Nature Vs. Nurture

Brandon Wendell
Instructor, CMT

While I was trading the other day, I had the television turned on to a financial channel. As I wasn’t getting much information or entertainment from the talking heads, I changed the channel. One of my old favorite movies was on TV, “Trading Places.” For those of you who may not be familiar with the film, it stars Dan Aykroyd and Eddie Murphy. Aykroyd plays Louis, an accomplished manager of a commodities brokerage in Philadelphia. Murphy plays Billy Ray, a streetwise hustler. The brothers who own the brokerage, Randolph and Mortimer Duke make a bet on whether a successful trader like Louis could survive if he had lost his job and home. They also speculate on whether Billy Ray could succeed in business if given the opportunity handed to him.

The argument between the brothers is whether environment, nurture, is the critical element to success or if success in the markets is something someone is born with, nature. Randolph Duke is convinced that the unfortunate Billy Ray is just a product of bad environment and bets his brother Mortimer that if given the chance, Billy Ray could be as sensational if not more than Louis. Mortimer believes that Louis’ success is a result of his “good stock,” and that he could thrive even if his job, money, and home were taken away.

The interesting thing is that at the same time the movie was released, there was an actual experiment taking place. Richard Denis was a well known commodities trader who reportedly turned $5000 USD into a fortune worth over $100 million. He along with a friend, William Eckhardt, placed an ad in the Wall Street Journal for people who were interested in learning how to trade. They selected 14 people who were taught a specific method for trading trends in the markets. The group became known as the turtle traders since Dennis visited a turtle farm in Singapore and stated they were raising traders just as they raised turtles. There are varying reports as to how successful the turtles were, but all agree that Dennis was able to take a group of novices and turn them into accomplished traders.

The movie and the real life experiment should be a great encouragement to anyone who is interested in entering the field of trading. It doesn’t take experience in a brokerage firm or even a finance degree to be able to become a successful trader. If anything, this may even be a detriment. All too often, people with trading experience prior to attending one of our courses will hold onto or revert to their old techniques that were unsuccessful. As a trading instructor, I have seen people from all backgrounds learn how to make consistent profits from speculating in the markets. Those who are successful share a willingness to learn and an open mind to implement Online Trading Academy’s core strategies into their own trading.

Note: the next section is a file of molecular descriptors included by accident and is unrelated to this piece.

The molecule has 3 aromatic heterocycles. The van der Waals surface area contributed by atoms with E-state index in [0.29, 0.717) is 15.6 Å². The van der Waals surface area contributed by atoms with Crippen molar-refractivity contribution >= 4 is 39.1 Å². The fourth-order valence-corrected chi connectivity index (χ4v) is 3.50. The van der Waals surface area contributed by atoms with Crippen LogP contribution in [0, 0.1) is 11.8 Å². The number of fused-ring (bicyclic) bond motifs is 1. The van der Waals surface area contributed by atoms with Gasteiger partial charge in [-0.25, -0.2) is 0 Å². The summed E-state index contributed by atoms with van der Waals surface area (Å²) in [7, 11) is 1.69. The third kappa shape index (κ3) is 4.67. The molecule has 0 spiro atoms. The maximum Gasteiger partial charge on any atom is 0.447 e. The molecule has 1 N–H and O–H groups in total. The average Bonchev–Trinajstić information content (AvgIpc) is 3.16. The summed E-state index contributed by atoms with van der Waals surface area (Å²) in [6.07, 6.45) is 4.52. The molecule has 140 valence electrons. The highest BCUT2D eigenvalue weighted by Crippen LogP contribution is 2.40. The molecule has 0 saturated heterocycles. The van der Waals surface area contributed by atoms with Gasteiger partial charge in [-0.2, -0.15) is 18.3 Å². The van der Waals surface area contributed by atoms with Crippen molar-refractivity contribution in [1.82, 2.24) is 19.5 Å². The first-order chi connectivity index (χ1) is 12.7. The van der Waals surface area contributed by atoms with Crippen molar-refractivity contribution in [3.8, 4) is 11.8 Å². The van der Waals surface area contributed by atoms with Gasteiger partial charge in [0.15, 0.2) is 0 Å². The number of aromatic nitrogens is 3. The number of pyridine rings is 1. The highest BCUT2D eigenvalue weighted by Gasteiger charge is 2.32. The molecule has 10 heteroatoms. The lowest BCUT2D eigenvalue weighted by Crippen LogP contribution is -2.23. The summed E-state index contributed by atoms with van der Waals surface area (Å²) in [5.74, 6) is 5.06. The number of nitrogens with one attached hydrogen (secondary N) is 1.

The Turtle Experiment also proved another point. The traders were taught a core strategy and were not allowed to deviate from that strategy. The combination of a proven strategy and discipline to follow it is the key to becoming a consistently successful trader. At Online Trading Academy, we teach our proven strategies that have been working for institutional and retail traders for many years and in many market environments. Through the Extended Learning Track, we also build discipline for students to follow those plans.

This newsletter is written for educational purposes only. By no means do any of its contents recommend, advocate or urge the buying, selling or holding of any financial instrument whatsoever. Trading and Investing involves high levels of risk. The author expresses personal opinions and will not assume any responsibility whatsoever for the actions of the reader. The author may or may not have positions in Financial Instruments discussed in this newsletter. Future results can be dramatically different from the opinions expressed herein. Past performance does not guarantee future results. Reprints allowed for private reading only, for all else, please obtain permission.